How Republicans created the myth of Ronald ReaganWith the Gipper's reputation flagging after Clinton, neoconservatives launched a stealthy campaign to remake him as a "great" president
By Will Bunch
The myth of Ronald Reagan was already looming in the spring of 1997 — when a highly popular President Bill Clinton was launching his second-term, pre-Monica Lewinsky, and the Republican brand seemed at low ebb. But what neoconservative activist Grover Norquist and his allies proposed that spring was virtually unheard of — an active, mapped-out, audacious campaign to spread a distorted vision of Reagan's legacy across America.
In a sense, some of the credit for triggering this may belong to those supposedly liberal editors at the New York Times, and their decision at the end of 1996 to publish that Arthur Schlesinger Jr. survey of the presidents. The below-average rating by the historians for Reagan, coming right on the heels of Clintons’ easy reelection victory, was a wake-up call for these people who came to Washington in the 1980s as the shock troops of a revolution and now saw everything slipping away. The first Reagan salvos came from the Heritage Foundation, the same conservative think tank that also had feted the 10th anniversary of the Reagan tax cut in 1991. After its initial article slamming the Times, the foundation’s magazine, Policy Review, came back in July 1997 with a second piece for its 20th anniversary issue: “Reagan Betrayed: Are Conservatives Fumbling His Legacy?”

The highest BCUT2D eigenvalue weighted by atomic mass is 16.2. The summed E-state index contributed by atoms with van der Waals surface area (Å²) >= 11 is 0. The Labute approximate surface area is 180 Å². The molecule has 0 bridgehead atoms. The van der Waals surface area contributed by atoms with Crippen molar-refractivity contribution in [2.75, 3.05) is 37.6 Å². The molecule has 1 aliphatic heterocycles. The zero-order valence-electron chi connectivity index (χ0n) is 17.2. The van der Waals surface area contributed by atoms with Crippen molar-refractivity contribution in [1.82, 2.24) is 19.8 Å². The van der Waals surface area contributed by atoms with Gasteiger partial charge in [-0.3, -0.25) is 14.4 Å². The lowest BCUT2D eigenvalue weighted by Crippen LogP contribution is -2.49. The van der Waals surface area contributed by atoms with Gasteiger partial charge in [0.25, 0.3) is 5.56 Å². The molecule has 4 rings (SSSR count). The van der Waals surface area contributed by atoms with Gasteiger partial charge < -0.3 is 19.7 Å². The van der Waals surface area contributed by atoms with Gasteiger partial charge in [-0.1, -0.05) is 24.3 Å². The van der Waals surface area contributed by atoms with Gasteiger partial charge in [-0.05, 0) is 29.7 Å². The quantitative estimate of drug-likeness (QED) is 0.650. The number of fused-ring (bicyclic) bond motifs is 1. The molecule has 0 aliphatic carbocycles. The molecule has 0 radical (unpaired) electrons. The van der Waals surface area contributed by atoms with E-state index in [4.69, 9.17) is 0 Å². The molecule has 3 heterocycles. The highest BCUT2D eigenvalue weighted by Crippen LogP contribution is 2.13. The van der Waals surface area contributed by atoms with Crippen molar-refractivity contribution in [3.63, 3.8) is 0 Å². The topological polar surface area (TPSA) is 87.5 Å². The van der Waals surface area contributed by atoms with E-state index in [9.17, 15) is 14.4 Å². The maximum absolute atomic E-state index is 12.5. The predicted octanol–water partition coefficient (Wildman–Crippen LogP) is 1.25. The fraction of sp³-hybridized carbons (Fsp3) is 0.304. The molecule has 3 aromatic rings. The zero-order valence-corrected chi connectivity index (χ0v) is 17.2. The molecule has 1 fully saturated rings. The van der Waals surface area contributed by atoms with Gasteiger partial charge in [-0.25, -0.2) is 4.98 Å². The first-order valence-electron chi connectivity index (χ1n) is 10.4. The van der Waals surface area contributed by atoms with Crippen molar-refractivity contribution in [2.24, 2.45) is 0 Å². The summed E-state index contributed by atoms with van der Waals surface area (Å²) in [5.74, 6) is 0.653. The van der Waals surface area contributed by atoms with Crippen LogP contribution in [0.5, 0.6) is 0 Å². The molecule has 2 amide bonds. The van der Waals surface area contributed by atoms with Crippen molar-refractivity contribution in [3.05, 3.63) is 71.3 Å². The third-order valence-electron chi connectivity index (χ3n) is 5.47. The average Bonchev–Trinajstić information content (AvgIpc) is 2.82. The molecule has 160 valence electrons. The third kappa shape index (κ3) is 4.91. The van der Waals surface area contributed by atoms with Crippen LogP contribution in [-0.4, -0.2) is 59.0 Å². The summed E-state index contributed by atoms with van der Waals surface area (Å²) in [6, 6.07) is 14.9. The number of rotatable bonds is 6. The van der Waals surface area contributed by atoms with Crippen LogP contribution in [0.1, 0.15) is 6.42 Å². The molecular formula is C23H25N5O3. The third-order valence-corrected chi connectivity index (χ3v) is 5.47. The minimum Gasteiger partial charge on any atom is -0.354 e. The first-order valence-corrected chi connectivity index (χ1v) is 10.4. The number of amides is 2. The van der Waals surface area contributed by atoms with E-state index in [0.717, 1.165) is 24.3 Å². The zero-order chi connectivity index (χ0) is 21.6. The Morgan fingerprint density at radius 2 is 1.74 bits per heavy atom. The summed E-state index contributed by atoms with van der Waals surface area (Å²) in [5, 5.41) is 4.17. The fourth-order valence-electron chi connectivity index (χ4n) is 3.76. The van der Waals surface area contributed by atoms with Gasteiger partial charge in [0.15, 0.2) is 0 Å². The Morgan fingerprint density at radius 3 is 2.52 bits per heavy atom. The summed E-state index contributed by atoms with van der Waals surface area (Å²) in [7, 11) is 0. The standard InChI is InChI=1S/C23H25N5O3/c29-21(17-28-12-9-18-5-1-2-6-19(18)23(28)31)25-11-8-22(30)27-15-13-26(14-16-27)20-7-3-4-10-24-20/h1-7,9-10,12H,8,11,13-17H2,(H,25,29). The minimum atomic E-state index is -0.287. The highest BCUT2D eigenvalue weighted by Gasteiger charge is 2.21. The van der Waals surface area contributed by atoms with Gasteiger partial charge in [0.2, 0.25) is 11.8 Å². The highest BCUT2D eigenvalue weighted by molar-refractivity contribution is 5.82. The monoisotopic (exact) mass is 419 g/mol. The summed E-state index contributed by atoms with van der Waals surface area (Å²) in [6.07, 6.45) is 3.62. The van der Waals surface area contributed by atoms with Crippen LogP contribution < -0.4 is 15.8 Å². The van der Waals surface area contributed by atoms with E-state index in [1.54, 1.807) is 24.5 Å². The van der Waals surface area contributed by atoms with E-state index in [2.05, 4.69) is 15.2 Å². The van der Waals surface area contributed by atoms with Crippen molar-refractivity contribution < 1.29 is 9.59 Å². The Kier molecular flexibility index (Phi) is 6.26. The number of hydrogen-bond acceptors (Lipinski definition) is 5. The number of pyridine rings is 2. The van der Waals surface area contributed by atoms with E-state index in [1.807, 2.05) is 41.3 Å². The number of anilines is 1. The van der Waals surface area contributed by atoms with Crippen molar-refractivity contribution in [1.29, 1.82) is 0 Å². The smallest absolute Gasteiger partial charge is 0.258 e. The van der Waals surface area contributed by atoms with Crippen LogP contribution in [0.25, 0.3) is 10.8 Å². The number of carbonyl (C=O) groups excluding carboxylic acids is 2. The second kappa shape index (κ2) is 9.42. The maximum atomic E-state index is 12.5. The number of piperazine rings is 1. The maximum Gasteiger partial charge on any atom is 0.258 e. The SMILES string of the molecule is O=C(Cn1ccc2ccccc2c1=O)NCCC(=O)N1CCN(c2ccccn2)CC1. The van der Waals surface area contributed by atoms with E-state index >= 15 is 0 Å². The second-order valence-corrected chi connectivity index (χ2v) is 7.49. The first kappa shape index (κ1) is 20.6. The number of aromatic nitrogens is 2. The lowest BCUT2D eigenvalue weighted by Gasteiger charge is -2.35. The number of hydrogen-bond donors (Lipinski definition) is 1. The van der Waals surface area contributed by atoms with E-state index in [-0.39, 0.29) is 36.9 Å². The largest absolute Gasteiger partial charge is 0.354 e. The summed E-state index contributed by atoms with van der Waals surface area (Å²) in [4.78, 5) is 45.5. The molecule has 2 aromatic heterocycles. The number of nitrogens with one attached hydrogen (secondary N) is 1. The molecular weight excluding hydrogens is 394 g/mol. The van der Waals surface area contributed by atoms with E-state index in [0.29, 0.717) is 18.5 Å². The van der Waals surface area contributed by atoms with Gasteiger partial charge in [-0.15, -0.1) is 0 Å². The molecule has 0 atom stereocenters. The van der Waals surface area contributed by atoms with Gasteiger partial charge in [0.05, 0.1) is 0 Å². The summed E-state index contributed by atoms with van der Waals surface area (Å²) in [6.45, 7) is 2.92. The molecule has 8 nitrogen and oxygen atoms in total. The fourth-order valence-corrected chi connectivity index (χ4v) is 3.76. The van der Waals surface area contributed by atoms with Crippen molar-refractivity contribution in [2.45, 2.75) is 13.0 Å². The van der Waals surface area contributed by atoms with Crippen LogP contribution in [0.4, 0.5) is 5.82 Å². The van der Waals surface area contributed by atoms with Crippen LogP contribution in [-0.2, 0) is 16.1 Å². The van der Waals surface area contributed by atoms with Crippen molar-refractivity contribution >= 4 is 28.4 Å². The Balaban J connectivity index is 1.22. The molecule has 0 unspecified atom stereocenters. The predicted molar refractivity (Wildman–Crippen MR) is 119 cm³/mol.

The coming contours of the Reagan myth were neatly laid out in a series of short essays from the leaders of the conservative movement: that the Gipper deserved all or at least most of the credit for winning the Cold War, that the economic boom that Americans were enjoying in 1997 was the result of the Reagan tax cut (and not the march toward balanced budgets, lower interest rates and targeted investment), and that the biggest problem with the GOP was, as the title suggested, not Reagan’s legacy but a new generation of weak-kneed leaders who were getting it all wrong. The tone was established by none other than Reagan’s own son, Michael, now himself a talk-radio host, who wrote: “Although my father is the one afflicted with Alzheimer's disease, I sometimes think the Republicans are suffering a much greater memory loss. They have forgotten Ronald Reagan's accomplishments — and that is why we have lost so many of them.”
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